Wednesday, August 24, 2011

Thank You Steve !

I am penning a few words extemporaneously today.  At about 6pm my nurse called to let me know that Steve Jobs had resigned as the CEO of Apple.  In a way I was happy to hear about the resignation as opposed to something else.  Then my thoughts ran into the realm of gratitude. 

When I was a young man, I loved computers.  I used to hang out at Radio Shack playing with TRS-80's and learned how to program in Basic.  I never thought that I could own a computer.  No one could afford a TRS-80.  When an Apple store opened a block away from my house all of the geeks transitioned there, hanging out in our corduroys and Jordache/Sassoon jeans typing away and programming.  It was only a matter of time before all of us mustered enough courage to work night and day to purchase an Apple II computer.  I still have it!  It was Steve Jobs and Steve Wozniak who fueled the passion in us high school geeks.  Although we also admired Bill Gates in the process, it was the Apple II that made us believe that we could do great things.  Yes, it was only Visicalc and a crashy wordprocessor, but we created magic with the Assembler.  Who can forget writing in numbers?  Who remembers Peek and Poke?  

My first computer job came with an Apple II+, writing a script program for an all-purpose store, showing clothing, matching colors etc.  A collaborative project, it helped to pay down some of my school bills and tuition.  I then began working in a really ritzy store in Manhattan, doing their accounts receivables and database programming (all primitive stuff now) for about 6 hours per week.   The Apple community at that time was really close-knit.  We shared code and helped each other as much as possible.

It all came to an end for me during college when everyone went to IBM PC's and I had to go with the flow or suffer!  I went with the flow and literally, made no money for school, because the programming languages were so terrible.  I couldn't "make magic" with a PC.  So for years I held out, buying and building PC's until I finally came back to Apple in 2007.  I have never looked back.  It started with the purchase of an iPod for my wife two years earlier.  And then the full conversion.  I got back into programming again, albeit, I find OSX a lot harder than Basic or Assembler.   But there is really one person to thank for that.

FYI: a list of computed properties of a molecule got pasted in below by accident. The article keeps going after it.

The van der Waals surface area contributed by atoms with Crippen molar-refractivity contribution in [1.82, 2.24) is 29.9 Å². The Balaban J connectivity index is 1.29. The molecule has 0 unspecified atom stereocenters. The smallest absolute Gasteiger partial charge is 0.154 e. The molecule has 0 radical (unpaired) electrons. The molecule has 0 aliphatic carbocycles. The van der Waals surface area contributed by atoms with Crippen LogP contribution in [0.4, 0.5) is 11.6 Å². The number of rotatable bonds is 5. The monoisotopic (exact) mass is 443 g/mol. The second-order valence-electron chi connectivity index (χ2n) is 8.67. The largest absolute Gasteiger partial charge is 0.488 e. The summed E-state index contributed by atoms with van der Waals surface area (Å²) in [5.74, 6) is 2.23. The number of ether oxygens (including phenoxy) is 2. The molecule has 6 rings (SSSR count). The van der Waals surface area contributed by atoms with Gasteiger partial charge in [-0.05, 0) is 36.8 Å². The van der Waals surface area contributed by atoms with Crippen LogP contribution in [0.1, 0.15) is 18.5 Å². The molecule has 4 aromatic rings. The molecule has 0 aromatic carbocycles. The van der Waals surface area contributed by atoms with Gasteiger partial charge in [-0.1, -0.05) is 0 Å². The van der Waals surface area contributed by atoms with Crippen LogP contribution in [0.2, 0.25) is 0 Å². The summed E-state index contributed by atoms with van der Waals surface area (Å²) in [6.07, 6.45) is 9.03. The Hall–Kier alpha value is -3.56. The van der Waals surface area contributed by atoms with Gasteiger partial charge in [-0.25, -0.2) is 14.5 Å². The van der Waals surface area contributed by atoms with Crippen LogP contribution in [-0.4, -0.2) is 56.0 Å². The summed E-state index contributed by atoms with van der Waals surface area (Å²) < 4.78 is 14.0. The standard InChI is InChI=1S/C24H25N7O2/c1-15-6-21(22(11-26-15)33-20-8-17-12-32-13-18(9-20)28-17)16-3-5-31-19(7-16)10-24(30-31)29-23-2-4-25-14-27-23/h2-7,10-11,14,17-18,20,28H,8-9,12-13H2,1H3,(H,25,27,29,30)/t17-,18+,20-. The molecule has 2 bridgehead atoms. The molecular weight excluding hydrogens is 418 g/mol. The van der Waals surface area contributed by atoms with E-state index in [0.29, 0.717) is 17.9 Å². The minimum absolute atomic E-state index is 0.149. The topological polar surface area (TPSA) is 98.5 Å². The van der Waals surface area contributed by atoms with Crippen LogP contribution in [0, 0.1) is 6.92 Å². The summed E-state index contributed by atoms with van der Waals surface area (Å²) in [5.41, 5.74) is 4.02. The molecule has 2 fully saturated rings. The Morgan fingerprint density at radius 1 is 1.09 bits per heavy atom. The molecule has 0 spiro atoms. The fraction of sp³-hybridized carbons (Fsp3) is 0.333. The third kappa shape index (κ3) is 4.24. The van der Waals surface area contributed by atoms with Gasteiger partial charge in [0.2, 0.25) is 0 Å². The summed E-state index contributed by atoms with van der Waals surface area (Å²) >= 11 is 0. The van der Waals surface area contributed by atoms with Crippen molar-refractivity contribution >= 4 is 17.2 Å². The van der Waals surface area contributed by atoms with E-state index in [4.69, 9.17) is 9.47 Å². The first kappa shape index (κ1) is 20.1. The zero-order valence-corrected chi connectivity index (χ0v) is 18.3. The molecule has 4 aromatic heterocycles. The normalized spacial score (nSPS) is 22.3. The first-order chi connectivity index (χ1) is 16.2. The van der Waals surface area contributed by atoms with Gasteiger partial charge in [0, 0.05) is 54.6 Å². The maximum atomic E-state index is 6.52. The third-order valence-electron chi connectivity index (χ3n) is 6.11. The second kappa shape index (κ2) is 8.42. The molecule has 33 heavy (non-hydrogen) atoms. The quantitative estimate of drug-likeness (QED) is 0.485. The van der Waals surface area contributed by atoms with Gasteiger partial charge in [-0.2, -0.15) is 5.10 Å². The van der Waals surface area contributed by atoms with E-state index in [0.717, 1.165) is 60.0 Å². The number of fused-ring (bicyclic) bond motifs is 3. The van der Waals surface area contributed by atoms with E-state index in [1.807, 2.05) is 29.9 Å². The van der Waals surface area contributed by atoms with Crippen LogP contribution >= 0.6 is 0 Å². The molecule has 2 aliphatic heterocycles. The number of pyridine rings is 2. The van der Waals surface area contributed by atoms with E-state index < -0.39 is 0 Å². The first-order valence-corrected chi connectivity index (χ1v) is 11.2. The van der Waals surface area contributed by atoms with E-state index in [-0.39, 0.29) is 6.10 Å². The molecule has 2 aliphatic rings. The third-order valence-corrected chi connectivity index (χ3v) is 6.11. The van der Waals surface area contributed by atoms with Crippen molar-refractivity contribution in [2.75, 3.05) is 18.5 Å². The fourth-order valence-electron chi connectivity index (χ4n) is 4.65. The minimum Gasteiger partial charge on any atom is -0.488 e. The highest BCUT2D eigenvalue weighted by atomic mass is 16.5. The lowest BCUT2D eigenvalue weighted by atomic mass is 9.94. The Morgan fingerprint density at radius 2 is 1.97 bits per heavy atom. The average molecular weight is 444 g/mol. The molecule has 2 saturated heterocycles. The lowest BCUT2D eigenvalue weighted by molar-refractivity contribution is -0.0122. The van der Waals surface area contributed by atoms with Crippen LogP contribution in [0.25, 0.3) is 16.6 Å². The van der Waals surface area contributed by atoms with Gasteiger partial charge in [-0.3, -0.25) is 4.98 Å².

I found the convergence of Apple products to be more appealing than Windows.  Everything just started working well together.  The computers spoke to each other.  Devices recognized each other immediately.  Even now, when I was "forced" to use a Windows 7 machine, it could not find my printer.  When I plugged in my Mac, it found the printer, the wifi - configured itself for its use, and just worked right out of the box.  Yes, Windows does some of that well now, but Windows XP and Windows Vista did not.  I finally found myself using my own cloud storage system.  At home and away, everything just worked.  I would only have to put my NAS address in once and it would find the NAS drive every time.  I didn't need to sync machines etc or sign in repetitively.  I have still not had a virus in 5 years on my Mac.  Although I cowered and installed an antivirus system a year ago only because I couldn't convince someone in my family to stop running in Root.  I did not want to press my luck.